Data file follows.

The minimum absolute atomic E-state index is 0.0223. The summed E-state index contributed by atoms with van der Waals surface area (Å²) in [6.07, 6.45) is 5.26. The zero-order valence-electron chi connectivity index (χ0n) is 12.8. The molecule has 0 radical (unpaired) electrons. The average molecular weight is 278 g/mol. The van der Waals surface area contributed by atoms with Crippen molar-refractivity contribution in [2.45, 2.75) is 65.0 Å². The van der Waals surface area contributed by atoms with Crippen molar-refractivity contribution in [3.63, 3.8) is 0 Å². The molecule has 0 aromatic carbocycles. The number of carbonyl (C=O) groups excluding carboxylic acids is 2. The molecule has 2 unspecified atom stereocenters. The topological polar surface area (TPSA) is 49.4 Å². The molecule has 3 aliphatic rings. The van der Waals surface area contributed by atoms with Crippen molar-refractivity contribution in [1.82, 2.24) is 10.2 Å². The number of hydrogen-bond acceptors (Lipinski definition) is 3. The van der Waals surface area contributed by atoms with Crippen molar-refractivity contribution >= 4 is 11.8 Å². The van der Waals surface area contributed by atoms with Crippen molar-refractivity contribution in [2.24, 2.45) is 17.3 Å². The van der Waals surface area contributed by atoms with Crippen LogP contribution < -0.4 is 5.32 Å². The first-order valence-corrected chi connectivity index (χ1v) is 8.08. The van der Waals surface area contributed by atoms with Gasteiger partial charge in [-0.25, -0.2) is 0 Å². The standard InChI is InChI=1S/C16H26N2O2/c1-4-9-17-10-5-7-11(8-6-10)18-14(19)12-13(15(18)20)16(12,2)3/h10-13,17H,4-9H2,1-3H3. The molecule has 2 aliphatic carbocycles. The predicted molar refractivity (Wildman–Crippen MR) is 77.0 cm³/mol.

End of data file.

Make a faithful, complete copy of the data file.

The minimum absolute atomic E-state index is 0.0223. The summed E-state index contributed by atoms with van der Waals surface area (Å²) in [6.07, 6.45) is 5.26. The zero-order valence-electron chi connectivity index (χ0n) is 12.8. The molecule has 0 radical (unpaired) electrons. The average molecular weight is 278 g/mol. The van der Waals surface area contributed by atoms with Crippen molar-refractivity contribution in [2.45, 2.75) is 65.0 Å². The van der Waals surface area contributed by atoms with Crippen molar-refractivity contribution in [3.63, 3.8) is 0 Å². The molecule has 0 aromatic carbocycles. The number of carbonyl (C=O) groups excluding carboxylic acids is 2. The molecule has 2 unspecified atom stereocenters. The topological polar surface area (TPSA) is 49.4 Å². The molecule has 3 aliphatic rings. The van der Waals surface area contributed by atoms with Crippen molar-refractivity contribution in [1.82, 2.24) is 10.2 Å². The number of hydrogen-bond acceptors (Lipinski definition) is 3. The van der Waals surface area contributed by atoms with Crippen molar-refractivity contribution >= 4 is 11.8 Å². The van der Waals surface area contributed by atoms with Crippen molar-refractivity contribution in [2.24, 2.45) is 17.3 Å². The van der Waals surface area contributed by atoms with Crippen LogP contribution < -0.4 is 5.32 Å². The first-order valence-corrected chi connectivity index (χ1v) is 8.08. The van der Waals surface area contributed by atoms with Gasteiger partial charge in [-0.25, -0.2) is 0 Å². The standard InChI is InChI=1S/C16H26N2O2/c1-4-9-17-10-5-7-11(8-6-10)18-14(19)12-13(15(18)20)16(12,2)3/h10-13,17H,4-9H2,1-3H3. The molecule has 2 aliphatic carbocycles. The predicted molar refractivity (Wildman–Crippen MR) is 77.0 cm³/mol.